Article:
When Democrats sang a different tune

Readable Research | By Samantha Cook |

Sen. Charles Schumer (D-N.Y.)

2001: “The president has sacrificed resources that could have gone to building national education standards with his tax cut. And as a result, the president’s education budget for next year barely keeps pace with inflation, and he’s proposed no real increases after that. So Mr. President, which way is it? Is it President Bush, the education president, or is it President Bush, the tax-cut president? You can’t be both. And you can’t ignore inconsistencies nor can his troops.” Source

2003: “At a time when we are struggling to find funds for homeland defense, public education, health services, and the environment, it is unacceptable to many of us to push through massive, multi-year tax cuts.” Source

“U.S. SENATOR CHARLES SCHUMER (D-NY) HOLDS NEWS CONFERENCE,” FDCH Political Transcripts, September 6, 2001.


Sen. Debbie Stabenow (D-Mich.)

2001: “When we talk about the broader issues, I hear a lot of people saying, ‘Why don’t you pay down the national debt?’…No one has approached me and mentioned tax cuts first.” Source

“The approach being put forward says a very large supply-side tax cut will trickle down. Coupled, in the 1980s, with a very large increase in defense spending and not controlling other spending, what happened? We tripled the national debt, interest rates were at the highest level ever, and employment went down.” Source

“I believe common sense would dictate we pay down the debt, we protect Medicare and Social Security, we give a major tax cut focused on our middle-income families and small businesses and family farmers, and that we can do that and also be able to continue investments to keep the economy going.  This is the approach that worked. It is hard to argue with success. The policies in the 1990s were successful because of the hard work of both the private sector and the public sector to move us out of debt, to balance the budget, and to make investments in education and the economy.” Source

2003: “It is astounding what has happened in a very short time, going from budget surpluses, a boom in the economy in the 1990s, and now, in a very short time, to a turnaround where we are plummeting into debt. We are seeing close to the worst job creation in 58 years. What we are seeing from this record, over and over again, is the plan to give tax breaks for the privileged few will not create jobs. It did not create jobs in the 1980s when it was done. The bill that was passed 2 years ago, in 2001, was the first round of the Bush tax breaks for the privileged few, and it has not created jobs. Now they are saying do it again.” Source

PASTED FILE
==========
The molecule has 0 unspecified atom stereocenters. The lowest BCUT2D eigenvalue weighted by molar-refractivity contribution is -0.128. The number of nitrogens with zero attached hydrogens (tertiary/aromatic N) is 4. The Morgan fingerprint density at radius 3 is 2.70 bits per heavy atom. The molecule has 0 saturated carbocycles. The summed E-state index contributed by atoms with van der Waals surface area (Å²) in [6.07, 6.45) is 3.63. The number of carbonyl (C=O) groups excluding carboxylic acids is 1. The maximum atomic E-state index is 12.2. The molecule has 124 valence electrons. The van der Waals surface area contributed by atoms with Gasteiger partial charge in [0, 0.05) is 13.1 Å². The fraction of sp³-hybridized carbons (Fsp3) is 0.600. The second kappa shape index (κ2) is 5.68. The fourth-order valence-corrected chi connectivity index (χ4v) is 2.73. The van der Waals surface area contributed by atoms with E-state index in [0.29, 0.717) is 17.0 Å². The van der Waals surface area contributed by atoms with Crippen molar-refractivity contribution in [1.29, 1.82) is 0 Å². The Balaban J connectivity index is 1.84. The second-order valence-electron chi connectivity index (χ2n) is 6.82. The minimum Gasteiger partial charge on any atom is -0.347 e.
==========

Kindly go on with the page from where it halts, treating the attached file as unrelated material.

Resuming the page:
“My question is, Why in the world are we going to do this again? Why in the world would we use the same policies that have not worked?” Source

“Voters fear Bush tax cut plan will hurt poor; Michigan lawmakers find taxpayers want a tax break, but they ask who will pay for the plan?” The Detroit News, April 15, 2001.
“TAXES AND THE ECONOMY,” THOMAS Congressional Record, May 25, 2001.
“TAXES AND THE ECONOMY,” THOMAS Congressional Record, May 25, 2001.
“HELPING THE ECONOMY,” THOMAS Congressional Record, May 13, 2003.
“HELPING THE ECONOMY,” THOMAS Congressional Record, May 13, 2003.


Sen. Mark Udall (D-Colo.) (Member of the House of Representatives in 2001 and 2003)

2001: “There are reports that the president’s budget will seek to make room for his tax bill by cutting in other areas…We should take care to fund our priorities. To do otherwise would be to risk jeopardizing the future health of our children.” Source

“Delegation Reacts to Bush Address,” States News Service, February 27, 2001.


Sen. Tom Udall (D-N.M.) (Member of the House of Representatives in 2001 and 2003)

2003: “I don’t think it’s a good plan, and I don’t think we can afford it at this time…This is basically a debt-tax on our children.” Source

“Raise Your Voices,” Albuquerque Journal (New Mexico), May 13, 2003.


Sen. Ron Wyden (D-Ore.)

2001: “If we don’t have a full debate on the tax cut, then it’s impossible to debate Medicare and prescription drugs.” Source

2003: “I don’t want to tell the people of my home State, and I don’t think others in this body want to either, that the U.S. Congress can figure out a way to come up with billions and billions of dollars to reconstruct Iraq, hundreds of millions of dollars for tax cuts, and simply not come up with the critical dollars needed to keep our kids in school for a full year, to keep older people in health care systems that are a lifeline for them.” Source

“Democrats Tie Drug Benefit Bills to Broader Debate on Tax Cuts,” Congressional Quarterly Weekly, February 16, 2001
“JOBS AND GROWTH TAX RELIEF RECONCILIATION ACT OF 2003,” THOMAS, Congressional Record, May 14, 2003.


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